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Understanding The Data - Benefits Are Being Cut In Value In Real Terms - But Why?

The real value of benefits is being cut by switching the calculation of annual changes from the movement of the average wage to the Consumer Price Index. The CPI has traditionally been a lower number.

Benefits had been switched back to the average wage movement only as recently as 2020 after being tied to the CPI in 1990.

That decision was made by the National Party Finance Minister Ruth Richardson in her “Mother of All Budgets” of that year. That decision wasn't reversed during the nine years that Labour held office under Prime Minister Helen Clark from 1999-2008.

National Superannuitants get the average wage movement so their benefits have retained their relative value to wages over the last few decades and one of the reasons New Zealand has low poverty rates for the elderly - in fact, the lowest in the OECD.

In 2024 we have gone back to CPI adjustments but its impact has been muted by the fact that inflation has remained higher than usual. A 4.66% adjustment was needed to benefits from April 1, 2024, compared to the net average wage increase this year of 5.28%. 

This government does seem to be echoing the anti-beneficiary rhetoric that accompanied the 1990 cuts with the demand for "sanctions" to be applied.. However, shifting the calculation of adjustments from being tied to average wage movements is mild compared to the direct 25% cut in the value of unemployment benefits that was made then in addition to the way it way changes were calculated each year.

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The 1990 direct cut and then the way it was calculated for the next 20 years saw it lose half in value compared to the average wage - dropping from 37.8% of the average wage for an adult single benefit to just 19% of the average wage before Labour reversed course on this way of calculating benefits in 2020. 

A direct consequence of the austerity budget that was imposed in 1990 was also a sharp contraction in the New Zealand economy. Unemployment jumped to between 10% and 11.6% for ten consecutive quarters from the beginning of 1991. Unemployment reached 25% in working-class communities and among Māori and Pacifika.

Despite the anti-beneficiary rhetoric and the reduced value of the benefit the number of people forced onto benefits exploded. From around 140,000 on all forms of means-tested benefits (unemployed, sole parent, invalid & sickness) to 340,000 by the mid-90s (about 13% of the working age population from 16-64).

Capitalists hate having people on benefits because working people have a cushion against being forced into the worst-paid and most dangerous jobs. Increasingly punitive systems were put in place by the government agencies managing benefits to force people off benefits and in theory “into work”. What happened was people were forced off benefits and into absolute poverty. This can be documented.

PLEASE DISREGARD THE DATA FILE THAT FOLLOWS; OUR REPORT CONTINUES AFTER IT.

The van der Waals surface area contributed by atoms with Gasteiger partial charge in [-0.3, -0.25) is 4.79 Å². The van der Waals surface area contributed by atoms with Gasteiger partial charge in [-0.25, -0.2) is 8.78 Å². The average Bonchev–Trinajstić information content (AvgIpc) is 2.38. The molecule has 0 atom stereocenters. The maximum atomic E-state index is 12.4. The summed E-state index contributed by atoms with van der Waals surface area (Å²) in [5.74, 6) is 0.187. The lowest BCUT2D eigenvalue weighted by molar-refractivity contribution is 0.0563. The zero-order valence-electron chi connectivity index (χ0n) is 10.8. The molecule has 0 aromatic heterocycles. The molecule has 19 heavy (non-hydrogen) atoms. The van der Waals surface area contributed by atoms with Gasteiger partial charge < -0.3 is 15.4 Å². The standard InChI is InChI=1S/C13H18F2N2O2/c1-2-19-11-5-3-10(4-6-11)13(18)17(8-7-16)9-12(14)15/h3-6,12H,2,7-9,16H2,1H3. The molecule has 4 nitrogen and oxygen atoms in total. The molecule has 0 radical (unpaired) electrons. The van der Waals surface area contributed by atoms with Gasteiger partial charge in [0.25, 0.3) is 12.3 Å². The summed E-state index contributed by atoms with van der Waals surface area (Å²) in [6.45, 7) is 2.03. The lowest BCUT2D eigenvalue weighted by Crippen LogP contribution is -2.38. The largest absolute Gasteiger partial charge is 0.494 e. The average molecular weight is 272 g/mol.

The Household Labour Force Survey measures the number of people officially unemployed, as well as a broader number of people who are “jobless” - the “underutilisation rate”.

Between 1990 and 2003 the number of people on benefits never dropped below 64% of the “jobless” number. Over the next decade, it dropped to only 18% of the “jobless” number. During the same period, it went from 120% of the official unemployed number to only 45% in 2013.

No explanation has ever been provided as to how this was achieved. However, it does help explain the explosion in the need for special benefits and food banks when official unemployment numbers were falling. It stayed at around those numbers until the 2017-2023 Labour government was elected and we also had Covid to manage.

It seems that the government agency managing benefits, WINZ, was asked to be slightly less punitive. The percentage of beneficiaries who are "work ready" (which compares more closely to the old unemployment benefit) was 109,698 at the end of December or about 32% of the jobless number - still half the percentage that applied from 1990 to 2003 but up from 19% minimum reached in 2013. 

Using the April 1 new benefit rates (compared to December 2023 average weekly wages of $1394.11) the new weekly adult unemployment of $353.46 benefit has also crept up under Labour to be about 25.3% of the average with some small but real value increases under the last three years of the Labour Party-led government. However, it was still way below the value of 38% that existed in 1990 before Ruth Richardson's cuts in value.

It seems that there is no direct relationship between the level of benefits (or minimum wages for that manner) and the number of people unemployed. New Zealand benefit levels (and minimum wages) were much higher when unemployment was low from the period after World War Two until the 1980s. This was also a period when real wages were able to be pushed up.

The austerity unleashed in the 1990s was designed to break union power and lower real wages, to boost the profits of big business. Cutting benefit values and access to benefits, they believe helps that process. The economic and social results last time were horrendous. But it seems that the bosses and their political representatives are planning on going down the same road again.

Last time we couldn't stop them because the working class movement had been to an extent disarmed by the 1984-90 Labour government initiating the austerity agenda and unemployment had already gone from 4 to 7.5% before National took power. The union leaders told us then that there was no alternative and we could not fight. Today we know that there must be an alternative and we must fight.

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